A few days ago, it was reported how countries were starting to take ‘texting while driving’ much more seriously. From the start of February, Singapore brought forward legislation which meant driving and texting could result in a custodial sentence. A year in prison being the height of the punishment. It was also wondered whether the UK and Canada might follow in similar steps, as both seem to have ‘texting drivers’ high on their to-do list to deal with. For instance, Ontario in Canada only recently imposed a sweeping punishment of up to a $1000 fine for those caught in the act. Well, it seems if Canada was planning on bringing in more serious punishments for offenders, they might very well have the backing of the Canadian people.
A study conducted by the Canadian Automobile Association (CAA) found that 90% of respondents to a poll deemed texting while driving as “sociable unacceptable”. However (and in spite of what seems like an overwhelming popular support), Jeff Walker (Vice President of Public Affairs for the CAA) pointed out that there is still a disparity between ‘belief’ and ‘behaviour’. In short, as much as the public seems to disagree with the habit, a number of the same respondents still admitted to committing the act. According to the figures from the survey, 22% of respondents actively admitted either reading or sending a text while being behind the wheel while the results also found Canadians on average, observed six people texting while driving in the last month alone.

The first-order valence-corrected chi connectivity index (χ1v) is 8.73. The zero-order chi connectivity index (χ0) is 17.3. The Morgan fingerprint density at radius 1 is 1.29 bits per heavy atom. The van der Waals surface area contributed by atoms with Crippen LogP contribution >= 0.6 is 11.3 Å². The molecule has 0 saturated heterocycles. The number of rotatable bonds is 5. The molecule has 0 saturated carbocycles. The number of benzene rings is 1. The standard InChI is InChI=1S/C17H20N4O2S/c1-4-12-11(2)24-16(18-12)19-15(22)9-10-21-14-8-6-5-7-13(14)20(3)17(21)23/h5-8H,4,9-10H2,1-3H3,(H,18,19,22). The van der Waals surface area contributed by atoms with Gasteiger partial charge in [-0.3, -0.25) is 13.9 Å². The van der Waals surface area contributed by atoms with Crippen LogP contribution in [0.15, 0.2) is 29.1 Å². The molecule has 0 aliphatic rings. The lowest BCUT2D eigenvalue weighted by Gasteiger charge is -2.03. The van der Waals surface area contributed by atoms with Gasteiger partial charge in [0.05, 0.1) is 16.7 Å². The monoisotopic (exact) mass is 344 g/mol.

These results seem to suggest that as Walker points out, people are less likely to actually conform to the behavior expected, in spite of deeming the same behavior to be unacceptable. According to Walker though, this acknowledgment is the first step in changing the status-quo. By continually making the idea of texting while driving a social faux pas, Walker and the CAA hope to make it seem as undesirable as the notion of ‘drinking and driving’. In case you are wondering about the details of the survey, the results are based on a sample size of 1,252 respondents and were collected over the last month. So what do you think? Is harsher punishments the right way to go? Or is demonizing the act likely to be more effective in the long term? Let us know your thoughts.